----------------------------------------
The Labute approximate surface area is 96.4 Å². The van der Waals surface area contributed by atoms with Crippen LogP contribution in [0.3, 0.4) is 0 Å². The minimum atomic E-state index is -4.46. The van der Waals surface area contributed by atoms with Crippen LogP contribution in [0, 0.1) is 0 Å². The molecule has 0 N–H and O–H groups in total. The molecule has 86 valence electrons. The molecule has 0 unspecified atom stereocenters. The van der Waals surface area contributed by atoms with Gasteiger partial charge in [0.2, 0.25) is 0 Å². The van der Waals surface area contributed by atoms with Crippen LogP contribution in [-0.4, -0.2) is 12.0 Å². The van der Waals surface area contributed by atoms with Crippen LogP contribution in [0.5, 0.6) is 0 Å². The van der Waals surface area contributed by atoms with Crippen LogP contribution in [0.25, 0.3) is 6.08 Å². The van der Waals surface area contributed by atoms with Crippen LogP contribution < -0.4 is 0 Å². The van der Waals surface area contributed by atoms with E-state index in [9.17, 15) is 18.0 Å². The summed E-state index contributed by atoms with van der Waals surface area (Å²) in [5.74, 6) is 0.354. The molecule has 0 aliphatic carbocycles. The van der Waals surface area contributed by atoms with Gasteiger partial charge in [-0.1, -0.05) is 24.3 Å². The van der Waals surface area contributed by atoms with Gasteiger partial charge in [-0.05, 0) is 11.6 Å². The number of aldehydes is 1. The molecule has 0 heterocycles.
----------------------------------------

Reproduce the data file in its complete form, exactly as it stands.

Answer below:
The Labute approximate surface area is 96.4 Å². The van der Waals surface area contributed by atoms with Crippen LogP contribution in [0.3, 0.4) is 0 Å². The minimum atomic E-state index is -4.46. The van der Waals surface area contributed by atoms with Crippen LogP contribution in [0, 0.1) is 0 Å². The molecule has 0 N–H and O–H groups in total. The molecule has 86 valence electrons. The molecule has 0 unspecified atom stereocenters. The van der Waals surface area contributed by atoms with Gasteiger partial charge in [0.2, 0.25) is 0 Å². The van der Waals surface area contributed by atoms with Crippen LogP contribution in [-0.4, -0.2) is 12.0 Å². The van der Waals surface area contributed by atoms with Crippen LogP contribution in [0.5, 0.6) is 0 Å². The van der Waals surface area contributed by atoms with Crippen LogP contribution in [0.25, 0.3) is 6.08 Å². The van der Waals surface area contributed by atoms with Crippen LogP contribution < -0.4 is 0 Å². The van der Waals surface area contributed by atoms with E-state index in [9.17, 15) is 18.0 Å². The summed E-state index contributed by atoms with van der Waals surface area (Å²) in [5.74, 6) is 0.354. The molecule has 0 aliphatic carbocycles. The van der Waals surface area contributed by atoms with Gasteiger partial charge in [-0.1, -0.05) is 24.3 Å². The van der Waals surface area contributed by atoms with Gasteiger partial charge in [-0.05, 0) is 11.6 Å². The number of aldehydes is 1. The molecule has 0 heterocycles.